“It seems that they want to totally eliminate the 5A bus to Dulles,” the commenter wrote. “If so, are they proposing substitute service from some point on the Silver Line to Dulles? Dulles is one of the few major airports where it is difficult for people to get to and I certainly wouldn’t want it made worse.”
The proposal would make it worse, but there would be bus connections from the Silver Line’s Wiehle Avenue station in the Reston area to the airport. One alternative service from Wiehle Avenue would be the Fairfax Connector’s new Route 981.
The 5A should end only when the Silver Line is completed through the airport station. Until then, air travelers should continue to have a one-seat public-transit ride to and from the District.
Bus route comments
If you missed the six public hearings on the proposed Metrobus changes, you can still comment on the changes in writing until 5 p.m. Tuesday. E-mail email@example.com, or send a letter to the Office of the Secretary, Washington Metropolitan Area Transit Authority, 600 Fifth St. NW, Washington, D.C. 20001.
People also can take Metro’s online survey about the bus proposals at
The deadline for this is also 5 p.m. Tuesday.
Seminary Road ramp
The Virginia Department of Transportation has scheduled a public information meeting for Oct. 1 on plans to build a high-occupancy vehicle ramp at Seminary Road in Alexandria. The ramp is a big part of the state’s program to ease the impact of the federal base- realignment program, which added hundreds of employees at Mark Center, just off Interstate 395 on Seminary Road.
The meeting will be held from 7 to 9 p.m. at Francis Hammond Middle School, 4646 Seminary Rd., Alexandria.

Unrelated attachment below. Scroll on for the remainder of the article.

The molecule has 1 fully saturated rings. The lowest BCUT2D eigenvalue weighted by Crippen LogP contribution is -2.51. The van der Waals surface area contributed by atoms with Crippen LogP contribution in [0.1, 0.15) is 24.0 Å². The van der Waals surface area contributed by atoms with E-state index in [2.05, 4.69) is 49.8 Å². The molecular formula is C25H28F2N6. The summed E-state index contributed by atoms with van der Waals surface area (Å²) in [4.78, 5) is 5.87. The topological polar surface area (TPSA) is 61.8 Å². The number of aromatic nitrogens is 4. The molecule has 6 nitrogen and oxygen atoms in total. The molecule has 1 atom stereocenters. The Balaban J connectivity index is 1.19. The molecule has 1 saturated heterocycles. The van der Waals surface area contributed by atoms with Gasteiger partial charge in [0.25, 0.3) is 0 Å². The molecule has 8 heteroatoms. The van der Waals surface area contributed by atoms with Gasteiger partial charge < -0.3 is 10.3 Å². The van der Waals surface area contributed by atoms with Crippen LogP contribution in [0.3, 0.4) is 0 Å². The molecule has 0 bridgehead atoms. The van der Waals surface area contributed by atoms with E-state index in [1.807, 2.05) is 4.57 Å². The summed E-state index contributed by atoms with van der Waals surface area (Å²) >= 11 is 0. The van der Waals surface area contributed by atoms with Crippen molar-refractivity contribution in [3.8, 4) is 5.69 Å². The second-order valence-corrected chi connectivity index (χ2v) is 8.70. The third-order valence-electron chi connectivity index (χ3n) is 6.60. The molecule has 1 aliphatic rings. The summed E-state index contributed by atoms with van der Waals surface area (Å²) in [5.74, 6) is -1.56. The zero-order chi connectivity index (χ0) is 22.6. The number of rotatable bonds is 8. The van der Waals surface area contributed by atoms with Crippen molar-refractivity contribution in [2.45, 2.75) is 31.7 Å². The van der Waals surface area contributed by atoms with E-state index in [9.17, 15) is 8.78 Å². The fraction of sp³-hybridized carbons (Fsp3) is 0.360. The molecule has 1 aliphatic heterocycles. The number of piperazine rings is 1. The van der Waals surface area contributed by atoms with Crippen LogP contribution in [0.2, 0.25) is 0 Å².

The project is scheduled to be done in 2015. So far, the impact on commuters from this part of the federal worker realignment has not been as bad as I feared. The arrival of the new employees was slowed, and some short-range improvements were made to ease the traffic impact on an area not well served by transit.
The new ramp is designed to be a long-term improvement for drivers and bus riders.
The cost of a new Metro SmarTrip card will drop from $5 to $2 on Oct. 1. If you’re thinking of waiting until then to convert from paper Farecards to the plastic SmarTrip, that’s not a good bet for a regular rider. Using the paper card costs $1 extra per trip.
With the drop in the card’s price, the purchase rules become more complicated. People who buy the SmarTrip at a Metrorail station vending machine or a CVS store will still pay $10, but the card will come loaded with $8 in value rather than $5.
Riders will be able to purchase a card for $2 with no pre-loaded value at any Metro Sales Office or commuter store and some Giant and Safeway stores.
A related change also effective Oct. 1: Riders won’t be able to exit the fare gates with a negative balance of more than $1.50.
A negative balance means the trip you just took cost more than the value you had on the card.
If the negative value exceeds $1.50 — let’s say, if it’s $2 — you will need to go over to an Exitfare machine in the station to add more value to the card. Exitfare machines accept $1, $5 and $10 bills, but not debit or credit cards.
SmarTrip has a feature called Auto Reload, which would spare you that Exitfare hassle by automatically adding value to the card when it drops below $10.
See details at
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